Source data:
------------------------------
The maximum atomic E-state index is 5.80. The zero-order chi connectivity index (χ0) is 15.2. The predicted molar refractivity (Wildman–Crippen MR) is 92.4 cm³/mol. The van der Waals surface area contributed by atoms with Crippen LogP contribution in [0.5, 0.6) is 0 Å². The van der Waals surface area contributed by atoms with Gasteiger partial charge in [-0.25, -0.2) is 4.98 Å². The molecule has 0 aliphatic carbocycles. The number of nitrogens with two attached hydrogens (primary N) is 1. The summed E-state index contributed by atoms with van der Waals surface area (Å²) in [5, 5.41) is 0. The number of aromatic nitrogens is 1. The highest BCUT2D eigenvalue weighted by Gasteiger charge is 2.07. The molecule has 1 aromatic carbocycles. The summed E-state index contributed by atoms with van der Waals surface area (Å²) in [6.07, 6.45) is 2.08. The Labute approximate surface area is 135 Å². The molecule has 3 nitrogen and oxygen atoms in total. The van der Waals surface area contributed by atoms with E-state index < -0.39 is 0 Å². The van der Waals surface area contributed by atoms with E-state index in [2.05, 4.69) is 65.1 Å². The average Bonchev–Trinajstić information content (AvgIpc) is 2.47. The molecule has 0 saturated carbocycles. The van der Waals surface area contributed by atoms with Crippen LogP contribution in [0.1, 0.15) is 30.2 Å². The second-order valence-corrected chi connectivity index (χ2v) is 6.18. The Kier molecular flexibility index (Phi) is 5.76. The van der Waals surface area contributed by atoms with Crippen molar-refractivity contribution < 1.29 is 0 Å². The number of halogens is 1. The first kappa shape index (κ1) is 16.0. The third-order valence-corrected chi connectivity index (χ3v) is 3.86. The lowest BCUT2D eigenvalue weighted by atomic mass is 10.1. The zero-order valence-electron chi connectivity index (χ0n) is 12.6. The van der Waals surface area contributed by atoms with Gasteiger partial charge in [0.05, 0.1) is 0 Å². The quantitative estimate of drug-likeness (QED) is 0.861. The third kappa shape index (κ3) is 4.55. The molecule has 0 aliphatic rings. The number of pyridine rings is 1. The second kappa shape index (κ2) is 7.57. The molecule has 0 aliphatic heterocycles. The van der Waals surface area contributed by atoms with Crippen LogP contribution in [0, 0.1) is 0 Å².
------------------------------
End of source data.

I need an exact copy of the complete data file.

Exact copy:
The maximum atomic E-state index is 5.80. The zero-order chi connectivity index (χ0) is 15.2. The predicted molar refractivity (Wildman–Crippen MR) is 92.4 cm³/mol. The van der Waals surface area contributed by atoms with Crippen LogP contribution in [0.5, 0.6) is 0 Å². The van der Waals surface area contributed by atoms with Gasteiger partial charge in [-0.25, -0.2) is 4.98 Å². The molecule has 0 aliphatic carbocycles. The number of nitrogens with two attached hydrogens (primary N) is 1. The summed E-state index contributed by atoms with van der Waals surface area (Å²) in [5, 5.41) is 0. The number of aromatic nitrogens is 1. The highest BCUT2D eigenvalue weighted by Gasteiger charge is 2.07. The molecule has 1 aromatic carbocycles. The summed E-state index contributed by atoms with van der Waals surface area (Å²) in [6.07, 6.45) is 2.08. The Labute approximate surface area is 135 Å². The molecule has 3 nitrogen and oxygen atoms in total. The van der Waals surface area contributed by atoms with E-state index < -0.39 is 0 Å². The van der Waals surface area contributed by atoms with E-state index in [2.05, 4.69) is 65.1 Å². The average Bonchev–Trinajstić information content (AvgIpc) is 2.47. The molecule has 0 saturated carbocycles. The van der Waals surface area contributed by atoms with Crippen LogP contribution in [0.1, 0.15) is 30.2 Å². The second-order valence-corrected chi connectivity index (χ2v) is 6.18. The Kier molecular flexibility index (Phi) is 5.76. The van der Waals surface area contributed by atoms with Crippen molar-refractivity contribution < 1.29 is 0 Å². The number of halogens is 1. The first kappa shape index (κ1) is 16.0. The third-order valence-corrected chi connectivity index (χ3v) is 3.86. The lowest BCUT2D eigenvalue weighted by atomic mass is 10.1. The zero-order valence-electron chi connectivity index (χ0n) is 12.6. The van der Waals surface area contributed by atoms with Gasteiger partial charge in [0.05, 0.1) is 0 Å². The quantitative estimate of drug-likeness (QED) is 0.861. The third kappa shape index (κ3) is 4.55. The molecule has 0 aliphatic rings. The number of pyridine rings is 1. The second kappa shape index (κ2) is 7.57. The molecule has 0 aliphatic heterocycles. The van der Waals surface area contributed by atoms with Crippen LogP contribution in [0, 0.1) is 0 Å².